.addRegexTag(Pattern.compile(EhcacheBackend.NAME + "\\..*"), "impl", EhcacheBackend.NAME)
            .addGlobalTag("hostname", hostname)
            .prefixedWith(hostname + ".")
            .setRegexMetricComposition(Pattern.compile("net\\.sf\\.ehcache"), Lists.newArrayList("mean", "meanrt", "5minrt", "98perc", "count"))
            .setRegexMetricComposition(Pattern.compile(".*"), Lists.newArrayList("mean", "meanrt", "count"))

Here, we configure all net.sf.ehcache.* metrics (EhCache middleware metrics) to provide their mean, meanrt, 5minrt, 98perc and count attributes. All other attributes will be discarded. For all other metrics we only keep mean, meanrt and count.

The declaration order matters, since only the first matching pattern will be used for a given metric name.

Using plain string rather than regexp for metric composition is more efficient, since they are internally indexed in a HashMap.

That was a quite complete tour of the Hawkular Dropwizard reporter. Some useful links:

Extending Complex Event Processing in Hawkular Alerting

13 January 2017, by Lucas Ponce

Stream Processing versus Polling Processing

Hawkular Alerting uses different techniques to detect behaviours by defining rules.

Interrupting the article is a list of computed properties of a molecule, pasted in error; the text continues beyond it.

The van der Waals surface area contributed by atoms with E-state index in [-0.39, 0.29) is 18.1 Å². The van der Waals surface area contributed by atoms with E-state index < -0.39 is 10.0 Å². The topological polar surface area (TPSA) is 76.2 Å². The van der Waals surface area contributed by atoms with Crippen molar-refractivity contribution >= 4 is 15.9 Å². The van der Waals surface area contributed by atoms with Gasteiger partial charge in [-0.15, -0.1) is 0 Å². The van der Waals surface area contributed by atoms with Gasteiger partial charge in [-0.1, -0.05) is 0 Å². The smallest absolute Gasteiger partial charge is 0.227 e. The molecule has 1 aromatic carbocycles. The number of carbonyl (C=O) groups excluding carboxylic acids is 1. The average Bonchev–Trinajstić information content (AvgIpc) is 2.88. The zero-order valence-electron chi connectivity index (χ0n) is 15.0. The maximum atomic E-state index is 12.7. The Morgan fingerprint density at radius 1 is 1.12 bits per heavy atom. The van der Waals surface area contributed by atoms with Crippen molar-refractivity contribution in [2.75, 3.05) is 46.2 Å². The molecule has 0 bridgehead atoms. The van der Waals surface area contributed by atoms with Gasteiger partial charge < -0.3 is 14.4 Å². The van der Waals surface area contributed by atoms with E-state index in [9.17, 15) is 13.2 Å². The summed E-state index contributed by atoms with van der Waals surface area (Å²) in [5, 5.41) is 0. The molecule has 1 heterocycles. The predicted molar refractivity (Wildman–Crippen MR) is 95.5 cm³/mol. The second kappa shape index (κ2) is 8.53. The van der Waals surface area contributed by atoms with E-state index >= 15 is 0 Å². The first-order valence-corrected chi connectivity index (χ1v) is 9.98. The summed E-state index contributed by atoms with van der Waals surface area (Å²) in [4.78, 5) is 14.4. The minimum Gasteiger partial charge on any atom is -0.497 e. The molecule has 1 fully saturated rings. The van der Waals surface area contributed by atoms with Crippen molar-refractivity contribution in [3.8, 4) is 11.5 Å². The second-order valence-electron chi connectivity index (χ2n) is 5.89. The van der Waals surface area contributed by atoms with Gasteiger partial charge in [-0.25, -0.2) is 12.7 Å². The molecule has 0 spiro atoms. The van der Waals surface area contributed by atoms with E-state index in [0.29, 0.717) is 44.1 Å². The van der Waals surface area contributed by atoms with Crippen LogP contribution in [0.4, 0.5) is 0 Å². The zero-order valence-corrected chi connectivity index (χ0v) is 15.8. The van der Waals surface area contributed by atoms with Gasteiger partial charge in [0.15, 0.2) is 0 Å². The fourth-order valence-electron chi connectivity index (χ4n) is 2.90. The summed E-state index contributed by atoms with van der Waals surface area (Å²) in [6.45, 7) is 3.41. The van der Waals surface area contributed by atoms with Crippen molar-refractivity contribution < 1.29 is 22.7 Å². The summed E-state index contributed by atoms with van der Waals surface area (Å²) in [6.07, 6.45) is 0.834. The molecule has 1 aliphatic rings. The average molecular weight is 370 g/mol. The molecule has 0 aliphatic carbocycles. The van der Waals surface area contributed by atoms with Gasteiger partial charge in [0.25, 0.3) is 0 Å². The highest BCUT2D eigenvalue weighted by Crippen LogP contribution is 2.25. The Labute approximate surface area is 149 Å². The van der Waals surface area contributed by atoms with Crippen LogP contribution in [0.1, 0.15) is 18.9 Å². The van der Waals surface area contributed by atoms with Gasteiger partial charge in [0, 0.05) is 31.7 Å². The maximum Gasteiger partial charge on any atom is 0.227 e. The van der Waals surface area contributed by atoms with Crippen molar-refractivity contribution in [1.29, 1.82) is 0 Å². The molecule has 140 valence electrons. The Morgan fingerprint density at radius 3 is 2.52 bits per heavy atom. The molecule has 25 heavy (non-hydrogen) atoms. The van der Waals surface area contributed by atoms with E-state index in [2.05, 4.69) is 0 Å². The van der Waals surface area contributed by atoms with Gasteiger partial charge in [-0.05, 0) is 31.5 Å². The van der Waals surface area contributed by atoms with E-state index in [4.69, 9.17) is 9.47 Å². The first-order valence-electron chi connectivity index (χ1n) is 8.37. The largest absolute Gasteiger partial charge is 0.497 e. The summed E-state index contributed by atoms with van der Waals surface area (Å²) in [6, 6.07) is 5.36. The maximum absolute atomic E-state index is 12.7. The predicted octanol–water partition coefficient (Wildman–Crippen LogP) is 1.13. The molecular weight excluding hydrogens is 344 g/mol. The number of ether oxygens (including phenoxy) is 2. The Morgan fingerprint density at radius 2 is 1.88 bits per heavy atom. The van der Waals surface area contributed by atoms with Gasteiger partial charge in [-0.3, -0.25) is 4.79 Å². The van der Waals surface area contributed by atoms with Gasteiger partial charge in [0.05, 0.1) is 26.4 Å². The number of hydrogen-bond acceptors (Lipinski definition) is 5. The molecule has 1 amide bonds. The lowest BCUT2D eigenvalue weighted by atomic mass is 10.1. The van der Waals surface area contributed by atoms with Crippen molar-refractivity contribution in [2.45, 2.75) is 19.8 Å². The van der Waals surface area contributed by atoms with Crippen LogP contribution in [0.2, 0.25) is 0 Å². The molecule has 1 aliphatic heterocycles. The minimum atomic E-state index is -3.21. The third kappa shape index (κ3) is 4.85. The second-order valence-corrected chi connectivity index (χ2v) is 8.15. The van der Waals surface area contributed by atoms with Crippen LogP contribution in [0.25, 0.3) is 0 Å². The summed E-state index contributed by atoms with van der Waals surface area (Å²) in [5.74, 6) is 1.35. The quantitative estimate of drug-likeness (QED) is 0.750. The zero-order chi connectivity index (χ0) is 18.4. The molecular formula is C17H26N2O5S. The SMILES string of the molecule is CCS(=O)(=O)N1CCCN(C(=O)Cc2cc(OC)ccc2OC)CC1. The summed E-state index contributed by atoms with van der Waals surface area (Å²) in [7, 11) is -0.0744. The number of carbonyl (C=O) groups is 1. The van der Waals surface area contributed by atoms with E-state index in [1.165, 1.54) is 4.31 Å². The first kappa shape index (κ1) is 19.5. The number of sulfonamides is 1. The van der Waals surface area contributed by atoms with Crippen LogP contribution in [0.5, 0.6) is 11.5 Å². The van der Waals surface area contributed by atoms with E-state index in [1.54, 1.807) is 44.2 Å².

The main implementation is based in a Stream Processing design. Hawkular Alerting analyzes streams of data and events ordered in a timeline searching for conditions matches. This technique is also known as Event Processing (or Complex Event Processing) especially when the processing of incoming data might need multiple conditions.

Stream Processing

This method is particularity good to identify meaningful happenings on complex scenarios and respond to them as quickly as possible.

Hawkular Alerting also supports an Alerter based Polling technique that allows periodic processing of defined queries against a backend.

Polling Processing

This Polling technique is also good in non real time scenarios, for example, to compare historical values in large range time intervals using statistical operators like averages, medians or percentiles.

Sliding Windows on Complex Event Processing

An interesting aspect in the logic of detection behaviours is the combination of Stream and Polling processing characteristics.

A Sliding Window is a way to define a scope in the stream of data and events received in the timeline. This Sliding Window lets us define special rules that apply only on the scoped data and events.

Sliding Windows

A powerful use case is when we can aggregate the scoped events and define expressions on them.
For example, let’s examine the high level scenarios

  • Marketing
    Detect when a customer buys several items in a short period of time

  • Fraud
    Alert when a customer buys from several locations in a short period of time

  • Customer loyalty
    Detect specific transactions to offer premium discounts to customers